We got the paper out for readers to pick up at the newsstand the morning of Sept. 12, despite two plane crashes next door to our headquarters. For this, the staff of the Journal as a group was later awarded the Pulitzer Prize for breaking-news reporting.
We were trying to be constant at a time when the world seemed to be turning upside-down. It took a few anxious days to account for everyone from Dow Jones, but we were ultimately relieved to discover that we hadn’t lost anyone. The closest call involved a well-respected news editor who immediately had a serious reaction from exposure to the debris cloud. He was hospitalized for a good stretch of time, but he eventually pulled through and returned to work with the rest of us.
This is the first installment of a series of posts with my personal recollections of 9/11, in commemoration of the 10th anniversary of the catastrophe.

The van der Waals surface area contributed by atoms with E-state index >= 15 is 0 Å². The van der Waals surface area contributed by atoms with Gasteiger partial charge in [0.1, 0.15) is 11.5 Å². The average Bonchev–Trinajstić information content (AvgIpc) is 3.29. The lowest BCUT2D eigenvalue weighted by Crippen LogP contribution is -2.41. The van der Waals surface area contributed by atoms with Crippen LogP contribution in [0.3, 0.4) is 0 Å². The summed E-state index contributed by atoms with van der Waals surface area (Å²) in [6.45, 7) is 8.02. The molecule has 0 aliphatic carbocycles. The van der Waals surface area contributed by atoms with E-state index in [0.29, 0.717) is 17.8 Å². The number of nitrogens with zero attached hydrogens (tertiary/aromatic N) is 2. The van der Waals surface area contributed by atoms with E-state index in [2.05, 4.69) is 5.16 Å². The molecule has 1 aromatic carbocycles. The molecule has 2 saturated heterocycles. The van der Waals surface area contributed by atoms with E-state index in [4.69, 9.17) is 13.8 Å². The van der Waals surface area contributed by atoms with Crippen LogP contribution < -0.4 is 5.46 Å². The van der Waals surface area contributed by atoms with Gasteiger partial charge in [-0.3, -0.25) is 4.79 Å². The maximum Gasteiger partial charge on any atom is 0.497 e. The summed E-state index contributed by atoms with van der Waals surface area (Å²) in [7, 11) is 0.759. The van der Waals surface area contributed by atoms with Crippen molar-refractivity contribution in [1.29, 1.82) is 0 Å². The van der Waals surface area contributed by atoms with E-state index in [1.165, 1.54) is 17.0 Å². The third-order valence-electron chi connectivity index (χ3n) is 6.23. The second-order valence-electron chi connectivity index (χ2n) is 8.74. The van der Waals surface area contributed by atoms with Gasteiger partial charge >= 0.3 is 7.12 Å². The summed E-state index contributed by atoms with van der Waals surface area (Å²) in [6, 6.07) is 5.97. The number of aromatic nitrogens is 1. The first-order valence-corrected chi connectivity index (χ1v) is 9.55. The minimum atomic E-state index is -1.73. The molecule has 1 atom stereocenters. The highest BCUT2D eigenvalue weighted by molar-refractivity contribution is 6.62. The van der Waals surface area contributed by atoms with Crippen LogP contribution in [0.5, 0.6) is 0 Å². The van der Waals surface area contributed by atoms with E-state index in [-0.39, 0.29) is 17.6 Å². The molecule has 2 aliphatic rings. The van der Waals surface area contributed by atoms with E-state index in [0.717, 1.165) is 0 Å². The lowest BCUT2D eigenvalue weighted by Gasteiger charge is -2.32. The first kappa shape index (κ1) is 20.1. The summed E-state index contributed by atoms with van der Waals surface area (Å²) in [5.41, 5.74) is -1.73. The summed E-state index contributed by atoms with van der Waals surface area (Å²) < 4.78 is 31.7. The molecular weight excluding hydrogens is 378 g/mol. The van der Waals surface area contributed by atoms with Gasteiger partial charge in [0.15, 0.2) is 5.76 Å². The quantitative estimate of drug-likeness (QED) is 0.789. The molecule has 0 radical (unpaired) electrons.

Perhaps the greatest measure of the otherwise unfathomable tragedy and consequence of 9/11 is how difficult it is to imagine a world in which the attacks never happened.
Think of a world in which the United States isn’t at war anywhere. Gasoline costs $1.56 a gallon. You aren’t subjected to daily inconveniences intended to make you safer, some of which have questionable effectiveness and all of which serve to unsettle you just a bit as reminders of lurking danger. Prolonged “security theater” at the airport. Police or even national guardsmen in public places in big cities wearing heavy armor and carrying high-caliber rifles. Metal detectors and bomb-sniffing dogs at sporting events. Cameras mounted everywhere.
Of course, this world isn’t 100% safe. But when someone commits serious violence against Americans, he’s promptly arrested, tried and convicted in an open federal court close to the scene of the crime. He has a lawyer throughout the process.